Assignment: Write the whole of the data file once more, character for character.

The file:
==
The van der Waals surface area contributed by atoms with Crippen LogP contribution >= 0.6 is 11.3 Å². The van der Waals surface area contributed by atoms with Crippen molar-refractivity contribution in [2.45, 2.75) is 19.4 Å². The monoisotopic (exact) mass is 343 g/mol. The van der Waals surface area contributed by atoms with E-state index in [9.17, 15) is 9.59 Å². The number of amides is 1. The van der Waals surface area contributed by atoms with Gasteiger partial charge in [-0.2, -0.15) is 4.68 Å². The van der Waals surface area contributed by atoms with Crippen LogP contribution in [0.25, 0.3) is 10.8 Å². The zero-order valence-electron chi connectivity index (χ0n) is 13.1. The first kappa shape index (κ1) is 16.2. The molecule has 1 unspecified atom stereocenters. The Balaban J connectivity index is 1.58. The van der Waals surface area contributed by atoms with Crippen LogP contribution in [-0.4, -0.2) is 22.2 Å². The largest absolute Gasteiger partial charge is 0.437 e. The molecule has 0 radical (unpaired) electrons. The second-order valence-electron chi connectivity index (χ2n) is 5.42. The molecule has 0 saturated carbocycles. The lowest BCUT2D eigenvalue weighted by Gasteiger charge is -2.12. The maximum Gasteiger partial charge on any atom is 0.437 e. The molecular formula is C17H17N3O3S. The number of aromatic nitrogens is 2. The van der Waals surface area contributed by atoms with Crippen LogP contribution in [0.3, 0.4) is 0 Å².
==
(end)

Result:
The van der Waals surface area contributed by atoms with Crippen LogP contribution >= 0.6 is 11.3 Å². The van der Waals surface area contributed by atoms with Crippen molar-refractivity contribution in [2.45, 2.75) is 19.4 Å². The monoisotopic (exact) mass is 343 g/mol. The van der Waals surface area contributed by atoms with E-state index in [9.17, 15) is 9.59 Å². The number of amides is 1. The van der Waals surface area contributed by atoms with Gasteiger partial charge in [-0.2, -0.15) is 4.68 Å². The van der Waals surface area contributed by atoms with Crippen LogP contribution in [0.25, 0.3) is 10.8 Å². The zero-order valence-electron chi connectivity index (χ0n) is 13.1. The first kappa shape index (κ1) is 16.2. The molecule has 1 unspecified atom stereocenters. The Balaban J connectivity index is 1.58. The van der Waals surface area contributed by atoms with Crippen LogP contribution in [-0.4, -0.2) is 22.2 Å². The largest absolute Gasteiger partial charge is 0.437 e. The molecule has 0 radical (unpaired) electrons. The second-order valence-electron chi connectivity index (χ2n) is 5.42. The molecule has 0 saturated carbocycles. The lowest BCUT2D eigenvalue weighted by Gasteiger charge is -2.12. The maximum Gasteiger partial charge on any atom is 0.437 e. The molecular formula is C17H17N3O3S. The number of aromatic nitrogens is 2. The van der Waals surface area contributed by atoms with Crippen LogP contribution in [0.3, 0.4) is 0 Å².